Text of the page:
Tribbles in the 21st Century: The Evolving Roles of Tribbles Pseudokinases in Biology and Disease
Distinguishing Sequence and Structural Features of Tribbles (TRIB) Pseudokinases. (A) Constraints that help distinguish TRIB kinases from all other kinases are shown in a contrast hierarchical alignment, where representative TRIB kinases from diverse organisms constitute the display alignment; all TRIB-like sequences available (492 sequences, September 2016) constitute the foreground alignment, and related CAMK sequences (79 487 sequences) constitute the background alignment. Complete foreground and background alignments are not shown due to the hundreds of text pages required. Instead, information encoded in these large alignments is shown as residue frequencies directly below the display alignment where, for example, the number ‘5′ indicates that the corresponding residue occurs 50–60% of the time at the corresponding position. The histogram above the alignment plots the strength of the selective pressure shifting residues at each position in the TRIB kinases away from the residue composition observed at the corresponding positions in CAMKs. Residue positions subject to the strongest constraints are highlighted with chemically similar amino acids colored similarly; weakly conserved positions and nonconserved positions are shown in dark and light gray, respectively. Dots below the histograms indicate those residue positions that most strikingly distinguish TRIB kinases from CAMKs as selected by the Bayesian pattern partitioning procedure [94]. Key secondary structural elements are indicated above the alignment; amino acid numbering corresponds to human TRIB2. Identifiers for TRIB sequences used in the display alignment can be compared with canonical kinase sequences by inspecting Box 1. (B,C) Modeling of the structural disposition of TRIB-specific residues forming the regulatory activation loop, atypical DFG motif (E[S/N]LED), and αC helix in human TRIB2. The kinked αC-helix is shown in yellow and the activation loop (A-loop) is shown in magenta. TRIB family conserved residues are shown in green. Putative hydrogen-bonding interactions in the modeled structure are shown by broken lines and the putative substrate-binding site in the C-lobe is labeled. Structural image was generated using PyMoL. Specific TRIB gene identifiers are listed in the legend to Figure 4.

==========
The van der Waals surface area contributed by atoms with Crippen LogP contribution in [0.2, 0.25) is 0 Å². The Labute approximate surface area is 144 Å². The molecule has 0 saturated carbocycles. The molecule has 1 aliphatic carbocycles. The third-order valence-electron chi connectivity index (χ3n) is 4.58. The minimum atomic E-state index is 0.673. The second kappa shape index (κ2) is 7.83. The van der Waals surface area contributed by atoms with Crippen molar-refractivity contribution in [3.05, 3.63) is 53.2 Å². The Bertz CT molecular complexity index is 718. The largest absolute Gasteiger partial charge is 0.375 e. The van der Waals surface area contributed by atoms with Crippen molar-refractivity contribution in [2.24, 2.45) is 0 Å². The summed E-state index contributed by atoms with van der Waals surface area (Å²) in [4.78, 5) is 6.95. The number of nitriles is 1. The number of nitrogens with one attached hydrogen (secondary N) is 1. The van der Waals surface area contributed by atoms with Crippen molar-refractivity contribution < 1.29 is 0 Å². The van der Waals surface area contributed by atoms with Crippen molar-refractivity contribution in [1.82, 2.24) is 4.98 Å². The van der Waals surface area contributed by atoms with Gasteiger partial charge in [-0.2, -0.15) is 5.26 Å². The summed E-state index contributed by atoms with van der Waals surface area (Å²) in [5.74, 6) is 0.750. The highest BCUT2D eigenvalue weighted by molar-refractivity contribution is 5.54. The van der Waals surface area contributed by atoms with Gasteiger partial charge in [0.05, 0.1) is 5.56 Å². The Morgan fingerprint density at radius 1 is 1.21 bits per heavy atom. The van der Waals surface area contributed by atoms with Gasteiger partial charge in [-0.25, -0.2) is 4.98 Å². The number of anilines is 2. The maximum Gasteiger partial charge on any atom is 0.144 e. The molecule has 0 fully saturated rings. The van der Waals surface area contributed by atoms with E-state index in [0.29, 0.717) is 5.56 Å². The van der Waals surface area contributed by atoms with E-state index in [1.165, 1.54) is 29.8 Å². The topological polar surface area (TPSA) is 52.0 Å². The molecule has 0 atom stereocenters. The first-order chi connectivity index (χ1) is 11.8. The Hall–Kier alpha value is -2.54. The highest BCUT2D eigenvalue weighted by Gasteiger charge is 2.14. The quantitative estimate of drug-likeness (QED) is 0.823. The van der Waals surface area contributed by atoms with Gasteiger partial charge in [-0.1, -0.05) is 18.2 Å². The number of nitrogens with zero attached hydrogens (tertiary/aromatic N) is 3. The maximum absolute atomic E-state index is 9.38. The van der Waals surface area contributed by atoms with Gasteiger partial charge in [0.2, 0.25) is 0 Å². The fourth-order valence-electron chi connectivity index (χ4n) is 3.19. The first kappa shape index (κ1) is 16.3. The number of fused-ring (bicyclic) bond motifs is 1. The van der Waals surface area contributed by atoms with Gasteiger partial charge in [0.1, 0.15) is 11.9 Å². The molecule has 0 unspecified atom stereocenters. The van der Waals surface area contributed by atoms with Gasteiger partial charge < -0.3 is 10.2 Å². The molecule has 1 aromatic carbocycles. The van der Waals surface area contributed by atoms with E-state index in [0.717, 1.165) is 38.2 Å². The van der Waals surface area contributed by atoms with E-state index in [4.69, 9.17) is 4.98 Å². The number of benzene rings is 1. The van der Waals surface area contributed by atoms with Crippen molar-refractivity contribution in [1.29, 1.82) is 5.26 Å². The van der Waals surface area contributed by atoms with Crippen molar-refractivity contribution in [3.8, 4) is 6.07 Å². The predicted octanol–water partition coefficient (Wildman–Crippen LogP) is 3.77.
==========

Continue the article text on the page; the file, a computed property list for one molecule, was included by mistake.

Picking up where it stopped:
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fig0015: Distinguishing Sequence and Structural Features of Tribbles (TRIB) Pseudokinases. (A) Constraints that help distinguish TRIB kinases from all other kinases are shown in a contrast hierarchical alignment, where representative TRIB kinases from diverse organisms constitute the display alignment; all TRIB-like sequences available (492 sequences, September 2016) constitute the foreground alignment, and related CAMK sequences (79 487 sequences) constitute the background alignment. Complete foreground and background alignments are not shown due to the hundreds of text pages required. Instead, information encoded in these large alignments is shown as residue frequencies directly below the display alignment where, for example, the number ‘5′ indicates that the corresponding residue occurs 50–60% of the time at the corresponding position. The histogram above the alignment plots the strength of the selective pressure shifting residues at each position in the TRIB kinases away from the residue composition observed at the corresponding positions in CAMKs. Residue positions subject to the strongest constraints are highlighted with chemically similar amino acids colored similarly; weakly conserved positions and nonconserved positions are shown in dark and light gray, respectively. Dots below the histograms indicate those residue positions that most strikingly distinguish TRIB kinases from CAMKs as selected by the Bayesian pattern partitioning procedure [94]. Key secondary structural elements are indicated above the alignment; amino acid numbering corresponds to human TRIB2. Identifiers for TRIB sequences used in the display alignment can be compared with canonical kinase sequences by inspecting Box 1. (B,C) Modeling of the structural disposition of TRIB-specific residues forming the regulatory activation loop, atypical DFG motif (E[S/N]LED), and αC helix in human TRIB2. The kinked αC-helix is shown in yellow and the activation loop (A-loop) is shown in magenta. TRIB family conserved residues are shown in green. Putative hydrogen-bonding interactions in the modeled structure are shown by broken lines and the putative substrate-binding site in the C-lobe is labeled. Structural image was generated using PyMoL. Specific TRIB gene identifiers are listed in the legend to Figure 4.